Regarding the reverse-suplex, overhead-tire-throw move that just about left Eastern Michigan quarterback Rob Bolden snapped in half on Sept. 20, Shilique Calhoun says this was not his fault. If you watch the tape, Michigan State’s star defensive end insists, a linebacker had the first shot at a sack. That defender fell off, though, and all Calhoun could do was grab Bolden’s hips. He tried to stop him. He really did. But Bolden wouldn’t stop. He didn’t realize he probably should have.
“I was like, all right -- he’s gotta go up,” Calhoun says. “If I get his feet off the ground, then he won’t be able to move anymore. It was his fault, technically. He should have stopped running.”
Regarding last week’s daisy-cutter block on an interception return that just about left Illinois in need of a dustpan to clean up the remnants of Malik Turner, Randy Gregory argues this was not his problem. Nebraska’s standout defensive end watched the second-quarter throw, saw his safety center-fielding the pass for a sure pick, then locked on the first guy to cross his vision. This was bad for Turner. If he didn’t swivel, he might have been fine. But he swiveled. And he was not fine.
“If he honestly didn’t turn his back for another split-second, I wouldn’t even have hit him,” Gregory says. “But I kind of slowed up, and right at the last second he turned and looked at me. And it was over.”
Some may view human destruction a little less casually, but not everyone has so many examples from which to choose. Calhoun and Gregory have examples. The former is a 6-foot-5, 256-pound, Bane-impersonating dynamo with 17 tackles for loss including 9.5 sacks in his last 18 games, plus three defensive scores as a sophomore. The latter is a 6-6, 245-pound irrepressible projectile, responsible for 24 tackles for loss with 15 sacks in his last 17 games. They will occupy the same field on Saturday when Nebraska (5-0) visits Michigan State (3-1) in the Big Ten’s most important regular-season matchup. Someone’s playoff hopes may get obliterated. Who does the obliterating is an apt question on several levels.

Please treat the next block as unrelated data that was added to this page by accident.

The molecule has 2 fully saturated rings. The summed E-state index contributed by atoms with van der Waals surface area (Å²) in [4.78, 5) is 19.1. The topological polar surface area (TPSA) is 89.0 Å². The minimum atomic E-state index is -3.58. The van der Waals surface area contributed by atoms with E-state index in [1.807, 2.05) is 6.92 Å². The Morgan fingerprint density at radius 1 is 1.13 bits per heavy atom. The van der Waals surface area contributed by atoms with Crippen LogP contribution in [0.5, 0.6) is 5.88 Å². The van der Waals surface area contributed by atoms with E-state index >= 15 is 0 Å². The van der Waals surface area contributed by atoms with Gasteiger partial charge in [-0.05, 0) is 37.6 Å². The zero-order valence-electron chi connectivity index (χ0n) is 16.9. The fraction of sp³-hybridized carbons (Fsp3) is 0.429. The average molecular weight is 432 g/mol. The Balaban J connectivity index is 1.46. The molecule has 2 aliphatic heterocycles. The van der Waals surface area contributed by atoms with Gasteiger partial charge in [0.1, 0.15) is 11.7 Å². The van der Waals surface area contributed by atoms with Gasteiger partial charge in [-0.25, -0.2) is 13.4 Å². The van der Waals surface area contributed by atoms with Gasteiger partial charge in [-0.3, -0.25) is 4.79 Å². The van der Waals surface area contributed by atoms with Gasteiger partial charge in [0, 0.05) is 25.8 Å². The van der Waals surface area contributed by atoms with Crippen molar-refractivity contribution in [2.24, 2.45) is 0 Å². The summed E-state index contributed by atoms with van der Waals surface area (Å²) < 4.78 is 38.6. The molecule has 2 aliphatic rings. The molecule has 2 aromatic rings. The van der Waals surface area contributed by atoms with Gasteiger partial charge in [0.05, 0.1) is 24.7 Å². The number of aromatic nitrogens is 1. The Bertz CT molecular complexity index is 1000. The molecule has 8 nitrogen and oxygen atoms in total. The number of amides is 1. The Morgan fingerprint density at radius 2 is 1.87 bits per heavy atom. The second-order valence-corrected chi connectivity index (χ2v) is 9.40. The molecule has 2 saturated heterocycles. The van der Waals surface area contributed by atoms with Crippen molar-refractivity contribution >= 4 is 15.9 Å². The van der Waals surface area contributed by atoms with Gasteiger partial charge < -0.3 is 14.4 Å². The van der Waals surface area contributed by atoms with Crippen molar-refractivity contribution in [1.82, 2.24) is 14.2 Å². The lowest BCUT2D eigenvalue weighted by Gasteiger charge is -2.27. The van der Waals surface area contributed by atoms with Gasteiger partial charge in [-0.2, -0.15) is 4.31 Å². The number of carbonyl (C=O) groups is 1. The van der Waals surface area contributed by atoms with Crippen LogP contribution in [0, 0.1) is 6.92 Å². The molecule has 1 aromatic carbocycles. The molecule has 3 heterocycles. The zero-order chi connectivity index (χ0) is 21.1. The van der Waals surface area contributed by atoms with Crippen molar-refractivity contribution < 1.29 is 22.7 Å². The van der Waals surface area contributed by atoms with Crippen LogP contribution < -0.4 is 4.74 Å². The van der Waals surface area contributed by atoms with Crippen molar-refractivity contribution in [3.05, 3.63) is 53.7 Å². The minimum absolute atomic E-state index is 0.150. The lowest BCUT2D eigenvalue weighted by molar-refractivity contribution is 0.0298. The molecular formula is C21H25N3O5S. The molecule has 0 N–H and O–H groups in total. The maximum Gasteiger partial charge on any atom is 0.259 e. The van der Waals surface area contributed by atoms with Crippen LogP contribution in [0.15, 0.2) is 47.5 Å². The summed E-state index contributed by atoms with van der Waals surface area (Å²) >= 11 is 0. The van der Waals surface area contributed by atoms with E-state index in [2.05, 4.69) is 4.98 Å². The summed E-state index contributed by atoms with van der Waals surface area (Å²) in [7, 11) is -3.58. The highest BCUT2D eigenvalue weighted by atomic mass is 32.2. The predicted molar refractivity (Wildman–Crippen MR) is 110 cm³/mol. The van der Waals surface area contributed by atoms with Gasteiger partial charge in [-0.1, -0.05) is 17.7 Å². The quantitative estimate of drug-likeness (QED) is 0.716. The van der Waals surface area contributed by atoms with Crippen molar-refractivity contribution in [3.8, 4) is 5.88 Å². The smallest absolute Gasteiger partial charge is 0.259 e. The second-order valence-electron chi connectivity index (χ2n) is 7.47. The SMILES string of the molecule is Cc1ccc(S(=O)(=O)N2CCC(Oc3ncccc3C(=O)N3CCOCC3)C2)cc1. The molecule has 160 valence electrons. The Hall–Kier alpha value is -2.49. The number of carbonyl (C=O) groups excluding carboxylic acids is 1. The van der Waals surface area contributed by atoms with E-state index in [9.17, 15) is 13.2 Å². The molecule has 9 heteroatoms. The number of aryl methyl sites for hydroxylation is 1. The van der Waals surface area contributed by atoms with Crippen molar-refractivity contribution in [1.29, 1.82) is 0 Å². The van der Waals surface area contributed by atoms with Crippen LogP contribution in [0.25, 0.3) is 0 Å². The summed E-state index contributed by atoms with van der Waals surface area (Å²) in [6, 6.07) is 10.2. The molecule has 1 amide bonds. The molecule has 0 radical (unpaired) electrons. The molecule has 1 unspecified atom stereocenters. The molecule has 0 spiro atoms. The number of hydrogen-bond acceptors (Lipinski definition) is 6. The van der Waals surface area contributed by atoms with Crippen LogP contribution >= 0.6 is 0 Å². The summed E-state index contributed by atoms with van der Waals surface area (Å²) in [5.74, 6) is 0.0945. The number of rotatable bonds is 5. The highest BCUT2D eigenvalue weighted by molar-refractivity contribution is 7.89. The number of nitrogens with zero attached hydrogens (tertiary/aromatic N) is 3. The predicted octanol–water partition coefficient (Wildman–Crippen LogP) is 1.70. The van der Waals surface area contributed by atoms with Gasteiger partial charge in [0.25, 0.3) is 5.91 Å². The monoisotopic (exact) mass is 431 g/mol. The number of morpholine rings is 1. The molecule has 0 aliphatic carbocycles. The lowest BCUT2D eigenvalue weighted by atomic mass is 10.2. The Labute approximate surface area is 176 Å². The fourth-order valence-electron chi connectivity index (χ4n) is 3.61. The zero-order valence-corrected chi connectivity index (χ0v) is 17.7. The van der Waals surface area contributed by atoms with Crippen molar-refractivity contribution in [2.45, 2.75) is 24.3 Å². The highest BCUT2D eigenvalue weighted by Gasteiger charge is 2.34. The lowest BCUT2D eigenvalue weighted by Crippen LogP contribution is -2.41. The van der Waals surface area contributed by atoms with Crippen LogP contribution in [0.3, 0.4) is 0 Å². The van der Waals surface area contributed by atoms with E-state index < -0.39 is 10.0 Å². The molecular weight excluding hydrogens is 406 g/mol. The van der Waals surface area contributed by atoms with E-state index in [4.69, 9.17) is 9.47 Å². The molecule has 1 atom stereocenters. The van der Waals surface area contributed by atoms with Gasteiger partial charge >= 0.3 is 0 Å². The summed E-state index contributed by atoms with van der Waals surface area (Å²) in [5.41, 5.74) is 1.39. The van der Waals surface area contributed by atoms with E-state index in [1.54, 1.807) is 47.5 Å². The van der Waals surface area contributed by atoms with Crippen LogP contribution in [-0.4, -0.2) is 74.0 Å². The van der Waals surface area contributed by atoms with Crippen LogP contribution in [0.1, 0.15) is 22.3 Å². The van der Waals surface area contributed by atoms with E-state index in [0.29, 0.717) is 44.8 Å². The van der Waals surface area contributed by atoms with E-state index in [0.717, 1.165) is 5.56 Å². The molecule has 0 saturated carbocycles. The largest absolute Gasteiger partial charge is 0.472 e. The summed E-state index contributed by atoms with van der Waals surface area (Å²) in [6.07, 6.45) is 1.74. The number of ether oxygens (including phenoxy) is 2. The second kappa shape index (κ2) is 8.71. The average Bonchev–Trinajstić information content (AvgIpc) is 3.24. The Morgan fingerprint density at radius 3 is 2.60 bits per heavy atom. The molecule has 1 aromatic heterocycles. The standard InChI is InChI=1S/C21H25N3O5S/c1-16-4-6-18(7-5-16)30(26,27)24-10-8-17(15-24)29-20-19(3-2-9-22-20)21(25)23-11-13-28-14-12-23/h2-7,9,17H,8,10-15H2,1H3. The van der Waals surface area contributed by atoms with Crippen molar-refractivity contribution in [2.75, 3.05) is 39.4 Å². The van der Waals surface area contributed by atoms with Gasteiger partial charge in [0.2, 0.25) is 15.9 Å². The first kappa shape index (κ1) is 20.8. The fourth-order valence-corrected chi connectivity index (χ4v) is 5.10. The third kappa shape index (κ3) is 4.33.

Calhoun's and Gregory’s quarterback hunting earned them spots on last year’s All-Big Ten team and this fall’s award watch lists. But both players shaped the offseason on the premise of every-down disruption: They sought to complement their prolific pass-rush with stout run-stopping and a mastery of retreating off the line to chase receivers, all of which keeps offenses off balance.
“Any great player, they self-evaluate every play, every practice, every game and see what they can improve on to better their game throughout the season,” Gregory says. “Succeeding is just self-evaluating and knowing what you’re doing wrong and trying to correct it.”
Says an ex-personnel man who evaluated Calhoun and Gregory: “Both have edge speed along with pass-rush skills. Both have benefited from a strength standpoint returning for this year. And they’re also versatile enough to drop into coverage.”
It was some fine-tuning that enhanced the blunt force stuff, though.